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A simple guide to shares and options

A simple guide to shares and options

Table of Contents

Do you know the difference between shares and options? There’s a lot of information online but never enough time. To save you the trouble, we’ve put together this quick and easy guide. 

We’ll explain what shares and options are, outline the differences between the two and share a few use cases. And include links to additional resources should you want to dive deeper.

Often, the two terms are used interchangeably (just to add to the confusion) but they are not the same thing. 

So, first things first...

What are shares?

Have your cake and eat it too.

Picture a company as a cake, a whole one. When a company is set up, the cake belongs to the founder. They own 100% of that cake. It would be pretty greedy to keep all that cake to themselves, wouldn’t it?

Usually, that cake is cut into a certain number of slices. Or rather shares. A company can have any number of shares, and the nominal value of those shares is decided by the founder(s) or director(s) as more people come on board.

Essentially, shares represent ownership of a company. And most limited companies in the UK are made up of shares.

Generally speaking, those shares are usually ordinary shares, meaning that shareholders (those receiving shares) can have their slice of cake and eat it right away.

Note: there are different types of shares. Now, this is where it gets a little more complicated so we won’t go into detail in this guide, but it’s worth familiarising yourself with Ordinary Shares and Preferred Shares

What are options?

Save a slice for later.

Instead of sharing a slice of the cake with shareholders immediately, founders/directors can award options instead.

The recipient of those options has the right to convert (exercise) those options into shares at a later date or on exit, at a pre-agreed price. So it's like the company has set a slice aside for you for later.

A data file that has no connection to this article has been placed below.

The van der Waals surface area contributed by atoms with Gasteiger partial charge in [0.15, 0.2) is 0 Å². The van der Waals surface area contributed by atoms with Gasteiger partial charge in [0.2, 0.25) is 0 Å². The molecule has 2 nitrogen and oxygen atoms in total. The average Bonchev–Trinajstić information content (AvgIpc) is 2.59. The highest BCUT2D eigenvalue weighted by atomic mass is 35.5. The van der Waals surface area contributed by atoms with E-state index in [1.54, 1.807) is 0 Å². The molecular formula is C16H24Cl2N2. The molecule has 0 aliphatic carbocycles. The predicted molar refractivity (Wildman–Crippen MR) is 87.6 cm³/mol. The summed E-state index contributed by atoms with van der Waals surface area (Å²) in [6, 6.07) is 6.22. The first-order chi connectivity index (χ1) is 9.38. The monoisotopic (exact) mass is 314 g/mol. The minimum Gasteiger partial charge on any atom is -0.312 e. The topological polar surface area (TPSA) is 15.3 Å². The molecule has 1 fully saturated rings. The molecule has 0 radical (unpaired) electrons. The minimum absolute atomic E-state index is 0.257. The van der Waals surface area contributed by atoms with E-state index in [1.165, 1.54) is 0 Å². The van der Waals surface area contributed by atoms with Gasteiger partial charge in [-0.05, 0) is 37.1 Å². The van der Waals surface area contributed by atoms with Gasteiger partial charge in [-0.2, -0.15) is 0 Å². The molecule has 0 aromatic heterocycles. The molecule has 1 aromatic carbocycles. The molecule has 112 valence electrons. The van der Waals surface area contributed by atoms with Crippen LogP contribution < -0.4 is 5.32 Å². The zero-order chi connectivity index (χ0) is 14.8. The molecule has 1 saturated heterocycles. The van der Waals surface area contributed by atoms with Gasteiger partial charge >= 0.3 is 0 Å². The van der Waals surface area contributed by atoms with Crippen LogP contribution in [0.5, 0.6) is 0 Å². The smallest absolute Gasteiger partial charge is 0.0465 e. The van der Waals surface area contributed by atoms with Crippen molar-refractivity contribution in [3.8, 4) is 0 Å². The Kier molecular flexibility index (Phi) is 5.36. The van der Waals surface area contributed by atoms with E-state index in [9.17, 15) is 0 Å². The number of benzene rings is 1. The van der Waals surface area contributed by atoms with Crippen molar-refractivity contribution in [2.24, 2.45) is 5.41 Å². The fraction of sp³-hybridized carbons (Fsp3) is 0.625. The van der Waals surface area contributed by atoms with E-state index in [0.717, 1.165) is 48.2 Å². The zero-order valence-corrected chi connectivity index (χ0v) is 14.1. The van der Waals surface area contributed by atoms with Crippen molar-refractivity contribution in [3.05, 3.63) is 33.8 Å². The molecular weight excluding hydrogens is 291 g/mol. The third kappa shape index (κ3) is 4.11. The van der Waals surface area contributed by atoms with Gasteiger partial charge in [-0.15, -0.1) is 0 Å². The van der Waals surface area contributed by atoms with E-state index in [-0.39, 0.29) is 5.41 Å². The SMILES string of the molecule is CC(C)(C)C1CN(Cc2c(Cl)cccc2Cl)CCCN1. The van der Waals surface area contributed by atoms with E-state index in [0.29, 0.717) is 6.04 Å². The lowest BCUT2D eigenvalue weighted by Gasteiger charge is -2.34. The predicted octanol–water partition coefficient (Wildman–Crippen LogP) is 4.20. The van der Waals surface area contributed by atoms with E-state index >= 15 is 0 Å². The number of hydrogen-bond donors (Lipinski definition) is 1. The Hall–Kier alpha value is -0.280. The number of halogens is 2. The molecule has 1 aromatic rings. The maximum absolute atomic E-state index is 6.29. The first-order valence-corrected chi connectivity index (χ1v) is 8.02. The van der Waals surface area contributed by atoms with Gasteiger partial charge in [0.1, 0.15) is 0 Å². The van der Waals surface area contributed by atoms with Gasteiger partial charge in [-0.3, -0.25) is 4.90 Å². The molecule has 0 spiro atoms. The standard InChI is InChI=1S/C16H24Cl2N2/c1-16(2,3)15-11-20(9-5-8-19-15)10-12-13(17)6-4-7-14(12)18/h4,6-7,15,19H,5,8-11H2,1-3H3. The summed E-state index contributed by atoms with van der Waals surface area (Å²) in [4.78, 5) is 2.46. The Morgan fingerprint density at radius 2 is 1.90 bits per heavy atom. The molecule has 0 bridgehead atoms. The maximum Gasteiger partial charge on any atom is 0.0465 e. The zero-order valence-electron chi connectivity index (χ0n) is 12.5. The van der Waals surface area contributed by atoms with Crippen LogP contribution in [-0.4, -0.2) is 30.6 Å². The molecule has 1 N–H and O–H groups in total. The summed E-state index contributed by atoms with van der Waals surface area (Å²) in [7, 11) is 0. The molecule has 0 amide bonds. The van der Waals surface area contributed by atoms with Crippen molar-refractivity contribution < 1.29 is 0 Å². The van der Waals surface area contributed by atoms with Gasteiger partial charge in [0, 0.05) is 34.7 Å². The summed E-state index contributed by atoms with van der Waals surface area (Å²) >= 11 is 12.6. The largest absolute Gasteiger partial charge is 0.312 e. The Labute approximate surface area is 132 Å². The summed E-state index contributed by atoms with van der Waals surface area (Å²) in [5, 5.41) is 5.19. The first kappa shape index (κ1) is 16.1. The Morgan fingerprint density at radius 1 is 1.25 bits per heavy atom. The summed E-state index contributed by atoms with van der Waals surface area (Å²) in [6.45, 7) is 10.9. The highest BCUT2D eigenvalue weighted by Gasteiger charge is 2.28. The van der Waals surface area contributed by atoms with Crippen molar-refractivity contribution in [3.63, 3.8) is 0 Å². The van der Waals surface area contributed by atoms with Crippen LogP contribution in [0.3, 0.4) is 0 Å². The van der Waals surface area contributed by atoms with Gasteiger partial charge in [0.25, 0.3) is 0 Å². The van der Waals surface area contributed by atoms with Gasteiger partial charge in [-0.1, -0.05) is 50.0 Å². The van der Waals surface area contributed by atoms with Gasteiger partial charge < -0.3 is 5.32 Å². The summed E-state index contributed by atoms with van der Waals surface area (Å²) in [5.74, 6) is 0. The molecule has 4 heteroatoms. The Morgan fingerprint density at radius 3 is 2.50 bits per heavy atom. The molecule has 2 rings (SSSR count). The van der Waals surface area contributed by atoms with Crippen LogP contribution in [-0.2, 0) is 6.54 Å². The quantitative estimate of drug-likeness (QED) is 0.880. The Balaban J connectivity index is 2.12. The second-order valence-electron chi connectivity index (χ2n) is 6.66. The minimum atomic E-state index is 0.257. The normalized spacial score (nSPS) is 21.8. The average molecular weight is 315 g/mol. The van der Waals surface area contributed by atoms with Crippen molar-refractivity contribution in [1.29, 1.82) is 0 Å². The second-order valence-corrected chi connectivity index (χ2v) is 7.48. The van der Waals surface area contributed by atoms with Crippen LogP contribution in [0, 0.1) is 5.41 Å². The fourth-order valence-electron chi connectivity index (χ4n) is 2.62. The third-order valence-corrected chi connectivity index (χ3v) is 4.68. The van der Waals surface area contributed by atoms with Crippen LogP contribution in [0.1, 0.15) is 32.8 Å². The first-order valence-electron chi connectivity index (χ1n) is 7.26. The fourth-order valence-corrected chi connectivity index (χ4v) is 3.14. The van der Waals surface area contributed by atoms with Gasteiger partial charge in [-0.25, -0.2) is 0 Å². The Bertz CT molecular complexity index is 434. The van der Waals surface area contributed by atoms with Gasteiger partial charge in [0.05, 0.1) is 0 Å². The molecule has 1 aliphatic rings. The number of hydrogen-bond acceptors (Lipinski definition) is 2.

Not hungry? No problem. While recipients have the right to exercise their options, they're not obligated to do so. 

It’s worth mentioning that options are usually subject to specific conditions.

For instance, options can't be awarded or vest (grow in value) until a performance-based or time-related milestone is reached.

Any conditions should be tangible, measurable, specific and agreed upon by all parties first. E.g. Generated ‘X’ amount in new revenue or worked for the company for ‘X’ number of years.

You can find more examples in our free Conditional Equity Milestones guide.

What’s the difference between options and shares?

If you’re a recipient: 

  • Shares - you get a slice of equity now
  • Options - there’s a slice with your name on it to have later

That’s the fundamental difference between shares and options. The former allows someone to become an immediate shareholder and the latter gives someone the right to turn options into shares in the future.

It’s up to the founder(s)/director(s) to decide when and how equity is released to reward those that help the business grow, i.e. employees, advisors and contractors. 

And that’s precisely what sharing equity is all about; aligning, engaging, motivating and rewarding teams.

There are a few reasons why some companies choose to award options instead of shares:

  • Tax advantages
  • As a way to incentivise
  • As a way to improve retention

And with HMRC-approved option schemes like the Enterprise Management Incentive (EMI), both employee and employer benefit from huge tax advantages. 

Employee share option schemes like EMI are also proven to incentivise employees over time and improve retention rates if there’s a vesting period in place.

In fact, in a recent survey, 95% of Vestd customers said that EMI has actively helped to improve employee loyalty.

Now that's food for thought!

So, that’s it. A basic introduction to shares, options and the differences between them in plain and simple English.

If after all this talk of cake you’re hungry for more information, book a free consultation today with one of our equity specialists.

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